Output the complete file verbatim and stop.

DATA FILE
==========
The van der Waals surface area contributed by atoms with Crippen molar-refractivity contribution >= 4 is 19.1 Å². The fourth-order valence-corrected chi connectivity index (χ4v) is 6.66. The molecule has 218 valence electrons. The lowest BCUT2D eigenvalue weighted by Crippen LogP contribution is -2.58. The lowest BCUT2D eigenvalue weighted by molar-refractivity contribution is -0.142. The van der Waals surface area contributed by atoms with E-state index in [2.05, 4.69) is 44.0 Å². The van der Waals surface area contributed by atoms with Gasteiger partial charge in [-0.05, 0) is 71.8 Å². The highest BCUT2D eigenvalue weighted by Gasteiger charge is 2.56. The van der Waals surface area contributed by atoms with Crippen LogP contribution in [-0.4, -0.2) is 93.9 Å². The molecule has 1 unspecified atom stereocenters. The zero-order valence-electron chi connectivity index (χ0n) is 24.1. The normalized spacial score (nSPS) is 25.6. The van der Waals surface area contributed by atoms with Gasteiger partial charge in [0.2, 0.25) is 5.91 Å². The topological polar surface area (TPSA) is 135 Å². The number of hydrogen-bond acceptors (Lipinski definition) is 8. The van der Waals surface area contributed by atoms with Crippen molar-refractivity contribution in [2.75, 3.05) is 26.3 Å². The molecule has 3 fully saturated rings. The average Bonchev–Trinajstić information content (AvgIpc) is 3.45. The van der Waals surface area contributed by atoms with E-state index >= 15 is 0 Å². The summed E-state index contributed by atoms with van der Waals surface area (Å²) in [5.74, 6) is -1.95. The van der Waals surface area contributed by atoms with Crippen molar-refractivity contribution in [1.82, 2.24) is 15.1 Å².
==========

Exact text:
The van der Waals surface area contributed by atoms with Crippen molar-refractivity contribution >= 4 is 19.1 Å². The fourth-order valence-corrected chi connectivity index (χ4v) is 6.66. The molecule has 218 valence electrons. The lowest BCUT2D eigenvalue weighted by Crippen LogP contribution is -2.58. The lowest BCUT2D eigenvalue weighted by molar-refractivity contribution is -0.142. The van der Waals surface area contributed by atoms with E-state index in [2.05, 4.69) is 44.0 Å². The van der Waals surface area contributed by atoms with Gasteiger partial charge in [-0.05, 0) is 71.8 Å². The highest BCUT2D eigenvalue weighted by Gasteiger charge is 2.56. The van der Waals surface area contributed by atoms with Crippen LogP contribution in [-0.4, -0.2) is 93.9 Å². The molecule has 1 unspecified atom stereocenters. The zero-order valence-electron chi connectivity index (χ0n) is 24.1. The normalized spacial score (nSPS) is 25.6. The van der Waals surface area contributed by atoms with Gasteiger partial charge in [0.2, 0.25) is 5.91 Å². The topological polar surface area (TPSA) is 135 Å². The number of hydrogen-bond acceptors (Lipinski definition) is 8. The van der Waals surface area contributed by atoms with Crippen molar-refractivity contribution in [2.75, 3.05) is 26.3 Å². The molecule has 3 fully saturated rings. The average Bonchev–Trinajstić information content (AvgIpc) is 3.45. The van der Waals surface area contributed by atoms with E-state index >= 15 is 0 Å². The summed E-state index contributed by atoms with van der Waals surface area (Å²) in [5.74, 6) is -1.95. The van der Waals surface area contributed by atoms with Crippen molar-refractivity contribution in [1.82, 2.24) is 15.1 Å².